Developing Competence and Confidence In Novice Female Coaches: II. Perceptions of Ability and Affective Experiences Following a Season-Long Coaching Internship

in Journal of Sport and Exercise Psychology
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This study examined perceptions of ability and affective experiences of female coaches (N=28) following a hands-on coaching internship. Coaches were interviewed regarding the internship's positive and negative aspects and their perceived strengths and weaknesses. Using qualitative research methods, quotes were drawn from the interview transcripts and submitted to an inductive content analysis. Major themes characterizing the positive aspects of the internship were satisfaction of working with kids, development of coaching skills, social support, and fun; themes related to negative aspects of the experience were negative interactions with mentor coach, excessive time demands, low perceptions of competence, negative relationships with athletes, lack of administrative support, and overemphasis on winning. Perceived coaching strengths included major themes of interpersonal communication, motivation, teaching skills, knowledge of the game, discipline, and balance of work and fun. Weaknesses were identified as inadequate sport-related knowledge and skills, leadership skills, planning and management skills, physical skills, and injury-prevention and maintenance skills. Implications of these findings for recruiting, educating, and retaining coaches are made.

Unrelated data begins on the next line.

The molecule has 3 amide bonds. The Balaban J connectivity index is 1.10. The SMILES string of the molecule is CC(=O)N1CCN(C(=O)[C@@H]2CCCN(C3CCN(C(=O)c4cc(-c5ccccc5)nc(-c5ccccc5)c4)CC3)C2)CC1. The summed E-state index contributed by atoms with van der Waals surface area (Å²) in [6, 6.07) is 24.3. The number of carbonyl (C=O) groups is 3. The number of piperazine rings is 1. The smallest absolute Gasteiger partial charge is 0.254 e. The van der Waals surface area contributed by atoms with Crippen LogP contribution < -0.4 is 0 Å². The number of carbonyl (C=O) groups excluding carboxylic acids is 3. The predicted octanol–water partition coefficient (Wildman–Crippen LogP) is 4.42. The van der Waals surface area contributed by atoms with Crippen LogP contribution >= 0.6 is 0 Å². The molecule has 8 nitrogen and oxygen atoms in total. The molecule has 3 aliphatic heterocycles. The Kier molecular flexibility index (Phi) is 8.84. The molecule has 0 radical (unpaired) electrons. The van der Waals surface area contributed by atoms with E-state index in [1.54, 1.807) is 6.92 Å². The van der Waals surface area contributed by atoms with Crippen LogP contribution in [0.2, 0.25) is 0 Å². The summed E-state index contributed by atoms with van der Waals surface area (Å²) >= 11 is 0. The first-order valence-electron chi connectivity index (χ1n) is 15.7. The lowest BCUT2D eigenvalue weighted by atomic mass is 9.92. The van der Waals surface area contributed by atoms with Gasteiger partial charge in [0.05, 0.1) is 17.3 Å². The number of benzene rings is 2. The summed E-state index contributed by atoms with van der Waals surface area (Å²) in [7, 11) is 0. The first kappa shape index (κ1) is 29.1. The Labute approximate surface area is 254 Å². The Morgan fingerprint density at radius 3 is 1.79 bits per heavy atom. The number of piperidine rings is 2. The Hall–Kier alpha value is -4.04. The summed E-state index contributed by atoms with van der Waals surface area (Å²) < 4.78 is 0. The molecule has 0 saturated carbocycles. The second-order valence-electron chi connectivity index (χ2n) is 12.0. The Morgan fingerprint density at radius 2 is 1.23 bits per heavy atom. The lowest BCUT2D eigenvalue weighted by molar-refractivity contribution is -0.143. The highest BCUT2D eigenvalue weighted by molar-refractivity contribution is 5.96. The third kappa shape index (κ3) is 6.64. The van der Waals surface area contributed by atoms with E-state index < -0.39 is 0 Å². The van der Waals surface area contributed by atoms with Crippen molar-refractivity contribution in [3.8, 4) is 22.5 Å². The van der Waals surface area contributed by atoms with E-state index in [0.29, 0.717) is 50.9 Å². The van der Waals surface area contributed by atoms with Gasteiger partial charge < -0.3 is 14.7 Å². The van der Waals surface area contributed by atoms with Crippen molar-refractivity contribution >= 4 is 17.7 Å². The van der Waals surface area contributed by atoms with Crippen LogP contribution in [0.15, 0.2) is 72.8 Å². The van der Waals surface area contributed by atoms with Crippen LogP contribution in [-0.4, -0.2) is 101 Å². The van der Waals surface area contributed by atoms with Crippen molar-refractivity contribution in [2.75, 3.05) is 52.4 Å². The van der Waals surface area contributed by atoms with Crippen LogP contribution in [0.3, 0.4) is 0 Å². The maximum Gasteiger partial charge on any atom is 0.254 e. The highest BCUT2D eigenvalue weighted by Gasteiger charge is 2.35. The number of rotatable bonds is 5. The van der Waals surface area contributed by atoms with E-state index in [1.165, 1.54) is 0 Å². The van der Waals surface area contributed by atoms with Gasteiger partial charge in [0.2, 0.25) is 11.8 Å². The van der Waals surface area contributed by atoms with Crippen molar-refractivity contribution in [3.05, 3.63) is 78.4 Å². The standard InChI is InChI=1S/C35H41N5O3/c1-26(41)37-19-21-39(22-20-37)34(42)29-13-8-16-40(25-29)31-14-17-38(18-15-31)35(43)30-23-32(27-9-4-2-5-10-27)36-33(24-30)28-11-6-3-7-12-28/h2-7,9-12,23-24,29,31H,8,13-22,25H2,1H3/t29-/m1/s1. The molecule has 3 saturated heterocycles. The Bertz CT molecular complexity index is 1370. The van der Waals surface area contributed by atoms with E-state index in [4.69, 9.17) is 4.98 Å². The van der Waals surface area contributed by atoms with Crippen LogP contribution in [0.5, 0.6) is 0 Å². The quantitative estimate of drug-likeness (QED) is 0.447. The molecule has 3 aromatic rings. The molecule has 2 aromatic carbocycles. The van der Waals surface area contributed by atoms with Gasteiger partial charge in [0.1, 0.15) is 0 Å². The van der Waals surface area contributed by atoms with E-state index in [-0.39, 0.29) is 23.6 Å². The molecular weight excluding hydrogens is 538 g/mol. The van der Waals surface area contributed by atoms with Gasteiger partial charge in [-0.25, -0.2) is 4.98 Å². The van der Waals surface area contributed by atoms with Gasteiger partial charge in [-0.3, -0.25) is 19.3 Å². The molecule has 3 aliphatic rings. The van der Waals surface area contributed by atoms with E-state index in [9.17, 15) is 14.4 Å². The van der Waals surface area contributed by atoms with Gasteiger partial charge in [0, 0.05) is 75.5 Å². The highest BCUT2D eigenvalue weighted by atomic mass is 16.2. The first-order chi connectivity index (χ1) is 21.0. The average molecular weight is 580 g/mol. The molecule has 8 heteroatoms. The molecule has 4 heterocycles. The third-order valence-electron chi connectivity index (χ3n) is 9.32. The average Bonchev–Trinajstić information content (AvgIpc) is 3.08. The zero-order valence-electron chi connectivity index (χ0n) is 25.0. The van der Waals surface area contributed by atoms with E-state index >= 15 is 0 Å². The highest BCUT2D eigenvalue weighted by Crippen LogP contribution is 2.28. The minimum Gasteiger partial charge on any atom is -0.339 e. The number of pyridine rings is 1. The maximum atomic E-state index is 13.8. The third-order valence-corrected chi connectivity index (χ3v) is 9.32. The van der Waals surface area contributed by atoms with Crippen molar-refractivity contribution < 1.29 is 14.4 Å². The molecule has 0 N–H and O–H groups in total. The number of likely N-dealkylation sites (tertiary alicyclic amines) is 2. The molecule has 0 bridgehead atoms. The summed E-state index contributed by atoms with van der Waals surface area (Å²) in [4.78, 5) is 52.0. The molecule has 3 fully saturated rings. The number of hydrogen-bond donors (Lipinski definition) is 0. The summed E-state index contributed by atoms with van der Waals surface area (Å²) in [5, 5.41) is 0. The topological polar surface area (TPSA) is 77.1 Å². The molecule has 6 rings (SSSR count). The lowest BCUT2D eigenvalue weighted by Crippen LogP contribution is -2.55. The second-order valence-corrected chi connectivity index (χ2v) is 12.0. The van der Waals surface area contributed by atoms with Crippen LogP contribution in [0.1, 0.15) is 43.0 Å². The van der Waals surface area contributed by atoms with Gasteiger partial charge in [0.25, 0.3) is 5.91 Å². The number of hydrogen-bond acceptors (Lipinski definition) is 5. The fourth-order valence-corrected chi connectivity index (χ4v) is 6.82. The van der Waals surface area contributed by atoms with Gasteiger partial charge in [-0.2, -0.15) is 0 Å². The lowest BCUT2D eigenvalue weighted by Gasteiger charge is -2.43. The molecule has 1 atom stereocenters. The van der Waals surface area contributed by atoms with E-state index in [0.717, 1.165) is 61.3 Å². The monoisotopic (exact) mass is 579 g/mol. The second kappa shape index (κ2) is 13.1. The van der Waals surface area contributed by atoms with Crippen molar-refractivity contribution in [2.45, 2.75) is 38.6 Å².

M.R. Weiss and B.L. Sisley are with the Department of Exercise and Movement Science at the University of Oregon, Eugene, OR 97403. V. Ebbeck is with the Department of Exercise and Sport Science at Oregon State University, Corvallis, OR 97330. H. Barber is now at the University of North Dakota, Grand Forks, ND 58201.

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